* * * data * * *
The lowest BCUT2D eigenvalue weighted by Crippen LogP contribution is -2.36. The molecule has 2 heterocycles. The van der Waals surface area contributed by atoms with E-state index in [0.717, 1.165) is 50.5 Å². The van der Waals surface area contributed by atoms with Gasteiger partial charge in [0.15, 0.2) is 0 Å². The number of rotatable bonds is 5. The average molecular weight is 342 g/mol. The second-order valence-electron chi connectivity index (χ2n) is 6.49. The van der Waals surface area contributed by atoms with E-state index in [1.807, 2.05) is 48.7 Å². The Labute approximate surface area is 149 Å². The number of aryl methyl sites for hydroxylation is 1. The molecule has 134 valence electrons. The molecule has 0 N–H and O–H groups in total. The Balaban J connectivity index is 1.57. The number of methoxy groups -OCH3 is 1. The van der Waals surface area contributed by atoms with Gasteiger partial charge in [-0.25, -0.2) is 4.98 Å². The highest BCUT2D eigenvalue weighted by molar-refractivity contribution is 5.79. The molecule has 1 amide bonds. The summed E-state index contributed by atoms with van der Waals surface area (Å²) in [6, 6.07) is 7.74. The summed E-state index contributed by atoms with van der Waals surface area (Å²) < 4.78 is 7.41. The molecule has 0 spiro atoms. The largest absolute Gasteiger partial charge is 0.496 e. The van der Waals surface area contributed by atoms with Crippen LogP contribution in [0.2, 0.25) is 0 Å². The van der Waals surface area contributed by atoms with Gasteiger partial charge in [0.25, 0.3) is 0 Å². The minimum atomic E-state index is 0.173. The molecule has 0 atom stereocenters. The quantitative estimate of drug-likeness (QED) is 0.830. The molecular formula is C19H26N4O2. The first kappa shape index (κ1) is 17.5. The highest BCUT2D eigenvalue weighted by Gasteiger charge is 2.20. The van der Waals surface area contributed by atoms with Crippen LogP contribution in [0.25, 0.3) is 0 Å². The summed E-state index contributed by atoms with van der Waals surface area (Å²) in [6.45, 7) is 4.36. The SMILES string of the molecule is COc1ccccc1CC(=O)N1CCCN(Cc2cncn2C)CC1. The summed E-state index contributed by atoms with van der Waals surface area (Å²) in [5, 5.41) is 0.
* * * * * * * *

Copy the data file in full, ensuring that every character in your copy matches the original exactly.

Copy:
The lowest BCUT2D eigenvalue weighted by Crippen LogP contribution is -2.36. The molecule has 2 heterocycles. The van der Waals surface area contributed by atoms with E-state index in [0.717, 1.165) is 50.5 Å². The van der Waals surface area contributed by atoms with Gasteiger partial charge in [0.15, 0.2) is 0 Å². The number of rotatable bonds is 5. The average molecular weight is 342 g/mol. The second-order valence-electron chi connectivity index (χ2n) is 6.49. The van der Waals surface area contributed by atoms with E-state index in [1.807, 2.05) is 48.7 Å². The Labute approximate surface area is 149 Å². The number of aryl methyl sites for hydroxylation is 1. The molecule has 134 valence electrons. The molecule has 0 N–H and O–H groups in total. The Balaban J connectivity index is 1.57. The number of methoxy groups -OCH3 is 1. The van der Waals surface area contributed by atoms with Gasteiger partial charge in [-0.25, -0.2) is 4.98 Å². The highest BCUT2D eigenvalue weighted by molar-refractivity contribution is 5.79. The molecule has 1 amide bonds. The summed E-state index contributed by atoms with van der Waals surface area (Å²) in [6, 6.07) is 7.74. The summed E-state index contributed by atoms with van der Waals surface area (Å²) < 4.78 is 7.41. The molecule has 0 spiro atoms. The largest absolute Gasteiger partial charge is 0.496 e. The van der Waals surface area contributed by atoms with Crippen LogP contribution in [0.2, 0.25) is 0 Å². The van der Waals surface area contributed by atoms with Gasteiger partial charge in [0.25, 0.3) is 0 Å². The minimum atomic E-state index is 0.173. The molecule has 0 atom stereocenters. The quantitative estimate of drug-likeness (QED) is 0.830. The molecular formula is C19H26N4O2. The first kappa shape index (κ1) is 17.5. The highest BCUT2D eigenvalue weighted by Gasteiger charge is 2.20. The van der Waals surface area contributed by atoms with Crippen LogP contribution in [0.25, 0.3) is 0 Å². The summed E-state index contributed by atoms with van der Waals surface area (Å²) in [6.45, 7) is 4.36. The SMILES string of the molecule is COc1ccccc1CC(=O)N1CCCN(Cc2cncn2C)CC1. The summed E-state index contributed by atoms with van der Waals surface area (Å²) in [5, 5.41) is 0.